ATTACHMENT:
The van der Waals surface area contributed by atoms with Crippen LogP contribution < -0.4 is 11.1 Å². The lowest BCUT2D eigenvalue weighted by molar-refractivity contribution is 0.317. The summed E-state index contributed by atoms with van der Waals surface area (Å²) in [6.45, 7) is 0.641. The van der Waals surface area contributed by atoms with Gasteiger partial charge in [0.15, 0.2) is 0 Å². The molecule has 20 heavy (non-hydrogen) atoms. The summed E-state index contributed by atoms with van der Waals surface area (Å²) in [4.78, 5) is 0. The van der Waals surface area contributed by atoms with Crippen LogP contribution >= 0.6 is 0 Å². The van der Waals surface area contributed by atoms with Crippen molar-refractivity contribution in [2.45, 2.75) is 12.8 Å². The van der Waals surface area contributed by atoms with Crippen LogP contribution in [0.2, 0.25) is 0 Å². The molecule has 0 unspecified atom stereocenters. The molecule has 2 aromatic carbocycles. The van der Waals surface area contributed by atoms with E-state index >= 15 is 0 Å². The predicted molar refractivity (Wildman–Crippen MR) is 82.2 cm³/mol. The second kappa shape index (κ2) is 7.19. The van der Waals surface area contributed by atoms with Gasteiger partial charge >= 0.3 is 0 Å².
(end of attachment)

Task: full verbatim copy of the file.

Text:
The van der Waals surface area contributed by atoms with Crippen LogP contribution < -0.4 is 11.1 Å². The lowest BCUT2D eigenvalue weighted by molar-refractivity contribution is 0.317. The summed E-state index contributed by atoms with van der Waals surface area (Å²) in [6.45, 7) is 0.641. The van der Waals surface area contributed by atoms with Gasteiger partial charge in [0.15, 0.2) is 0 Å². The molecule has 20 heavy (non-hydrogen) atoms. The summed E-state index contributed by atoms with van der Waals surface area (Å²) in [4.78, 5) is 0. The van der Waals surface area contributed by atoms with Crippen LogP contribution >= 0.6 is 0 Å². The van der Waals surface area contributed by atoms with Crippen molar-refractivity contribution in [2.45, 2.75) is 12.8 Å². The van der Waals surface area contributed by atoms with Crippen LogP contribution in [0.2, 0.25) is 0 Å². The molecule has 0 unspecified atom stereocenters. The molecule has 2 aromatic carbocycles. The van der Waals surface area contributed by atoms with E-state index >= 15 is 0 Å². The predicted molar refractivity (Wildman–Crippen MR) is 82.2 cm³/mol. The second kappa shape index (κ2) is 7.19. The van der Waals surface area contributed by atoms with Gasteiger partial charge >= 0.3 is 0 Å².